This is the worst analogy I've ever heard.

The fact meat is more energetically dense than plants doesn't matter, as vegetable products can still be processed, baked, brewed, etc, into forms that are denser and easier for human consumption. If it were impossible to eat that many calories from vegetable products only, vegans would die.

You shouldn't be thinking about how much calories 1kg of the substance contains, but how much calories can be created in one acre where the substance is grown. If you grow 100,000 kcal of beef, then you had to grow 100,000 kcal of dry corn somewhere else because of conservation of energy. In practice it's even more than 100,000 because cows can't absorb with 100% efficiency. Living beings are terrible heat engines—a number that I've often see biologists throw around is 10%. So to produce those 100,000 calories in the form of beef you had to produce 1,000,000 calories of corn to actually feed the cows. If people just ate the corn directly, you would've been able to feed 10 times more people.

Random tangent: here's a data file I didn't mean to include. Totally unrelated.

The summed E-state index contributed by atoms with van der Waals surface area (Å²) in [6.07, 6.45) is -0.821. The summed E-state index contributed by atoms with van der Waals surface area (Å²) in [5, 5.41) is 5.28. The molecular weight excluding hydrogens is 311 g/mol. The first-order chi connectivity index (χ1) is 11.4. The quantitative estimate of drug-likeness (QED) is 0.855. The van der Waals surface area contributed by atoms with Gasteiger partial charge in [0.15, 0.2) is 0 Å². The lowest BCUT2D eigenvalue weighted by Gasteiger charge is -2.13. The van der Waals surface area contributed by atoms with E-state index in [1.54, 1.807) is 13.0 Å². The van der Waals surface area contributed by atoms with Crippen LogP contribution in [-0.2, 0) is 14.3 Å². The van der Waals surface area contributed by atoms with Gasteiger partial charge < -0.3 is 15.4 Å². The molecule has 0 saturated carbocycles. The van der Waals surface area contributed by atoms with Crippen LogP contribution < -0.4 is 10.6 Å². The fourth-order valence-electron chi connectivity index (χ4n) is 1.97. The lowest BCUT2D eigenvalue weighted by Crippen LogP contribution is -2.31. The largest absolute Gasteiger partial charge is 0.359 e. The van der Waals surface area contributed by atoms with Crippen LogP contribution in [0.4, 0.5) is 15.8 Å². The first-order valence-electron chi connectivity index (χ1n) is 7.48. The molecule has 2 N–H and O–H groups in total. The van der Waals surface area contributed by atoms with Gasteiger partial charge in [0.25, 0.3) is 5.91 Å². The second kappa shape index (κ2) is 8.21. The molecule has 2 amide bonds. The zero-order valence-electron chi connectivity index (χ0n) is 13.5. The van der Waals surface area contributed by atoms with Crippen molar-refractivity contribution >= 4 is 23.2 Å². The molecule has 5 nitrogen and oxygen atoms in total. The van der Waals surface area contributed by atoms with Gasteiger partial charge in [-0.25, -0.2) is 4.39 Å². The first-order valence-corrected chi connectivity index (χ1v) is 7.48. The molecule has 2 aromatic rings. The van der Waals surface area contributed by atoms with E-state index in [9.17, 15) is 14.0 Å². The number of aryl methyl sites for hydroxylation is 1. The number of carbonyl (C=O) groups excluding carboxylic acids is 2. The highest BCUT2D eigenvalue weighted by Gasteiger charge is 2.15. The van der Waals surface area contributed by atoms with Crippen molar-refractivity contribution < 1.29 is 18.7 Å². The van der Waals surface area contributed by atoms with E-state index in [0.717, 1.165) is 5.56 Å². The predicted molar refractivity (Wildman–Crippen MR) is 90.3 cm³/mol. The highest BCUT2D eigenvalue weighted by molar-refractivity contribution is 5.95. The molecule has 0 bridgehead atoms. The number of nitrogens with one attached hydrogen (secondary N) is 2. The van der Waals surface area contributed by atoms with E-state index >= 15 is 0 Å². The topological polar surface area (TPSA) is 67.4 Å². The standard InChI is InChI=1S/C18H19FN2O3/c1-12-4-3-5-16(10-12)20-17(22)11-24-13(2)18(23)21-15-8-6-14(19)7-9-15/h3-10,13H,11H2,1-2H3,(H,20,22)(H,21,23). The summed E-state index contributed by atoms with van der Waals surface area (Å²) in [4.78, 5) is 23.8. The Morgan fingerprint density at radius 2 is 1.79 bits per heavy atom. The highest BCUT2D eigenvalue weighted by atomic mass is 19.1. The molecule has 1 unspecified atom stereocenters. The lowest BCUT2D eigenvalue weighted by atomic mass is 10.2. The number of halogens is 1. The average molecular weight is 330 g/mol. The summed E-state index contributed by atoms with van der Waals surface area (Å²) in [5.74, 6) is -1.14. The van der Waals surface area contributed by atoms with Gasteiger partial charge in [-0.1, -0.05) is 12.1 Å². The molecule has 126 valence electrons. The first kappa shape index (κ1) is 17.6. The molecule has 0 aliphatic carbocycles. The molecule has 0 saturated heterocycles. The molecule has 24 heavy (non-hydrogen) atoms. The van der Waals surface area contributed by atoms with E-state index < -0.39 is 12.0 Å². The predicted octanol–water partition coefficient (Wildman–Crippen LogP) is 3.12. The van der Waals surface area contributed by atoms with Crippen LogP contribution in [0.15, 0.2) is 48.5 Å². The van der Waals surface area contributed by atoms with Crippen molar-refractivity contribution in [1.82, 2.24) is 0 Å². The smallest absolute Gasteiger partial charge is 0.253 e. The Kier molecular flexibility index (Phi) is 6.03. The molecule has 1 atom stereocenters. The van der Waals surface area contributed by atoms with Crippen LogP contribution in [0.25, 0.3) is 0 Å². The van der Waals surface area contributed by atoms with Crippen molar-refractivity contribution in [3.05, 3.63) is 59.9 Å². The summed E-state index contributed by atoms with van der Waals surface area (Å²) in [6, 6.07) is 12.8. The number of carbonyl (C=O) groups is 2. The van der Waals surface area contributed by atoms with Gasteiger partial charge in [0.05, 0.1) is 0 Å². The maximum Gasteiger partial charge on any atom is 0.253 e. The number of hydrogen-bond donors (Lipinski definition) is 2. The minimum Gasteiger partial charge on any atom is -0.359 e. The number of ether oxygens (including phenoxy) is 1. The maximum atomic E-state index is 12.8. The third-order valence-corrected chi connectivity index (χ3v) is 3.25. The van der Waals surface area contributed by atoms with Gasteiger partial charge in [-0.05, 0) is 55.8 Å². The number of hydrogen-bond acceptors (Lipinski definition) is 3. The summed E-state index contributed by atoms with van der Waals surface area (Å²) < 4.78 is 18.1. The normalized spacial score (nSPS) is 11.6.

So yeah, as much as meat is delicious, it's a terribly wasteful use of land. The fact you need to eat a big salad as oppose to a small steak to get the same number of calories is a minor inconvenience.

the carbon released from the animal came out of the air not too long ago

No, the methane is produced in the cow's digestive track by combining CO2 with H+ and free electrons; it;s not methane that existed before in the atmosphere. You lose a CO2 molecule and in return you get a brand new CH4 molecule. Methane is much potent in heating the planet than CO2, so you're worse off.

methane naturally breaks apart over a short period of time

Methane isn't an unstable molecule, it doesn't spontaneously break down. It can be removed from the atmosphere by free OH- radicals, but OH- doesn't magically appear. If there's too much methane, there won't be enough OH- to remove it, and the atmospheric concentration of methane will rise.

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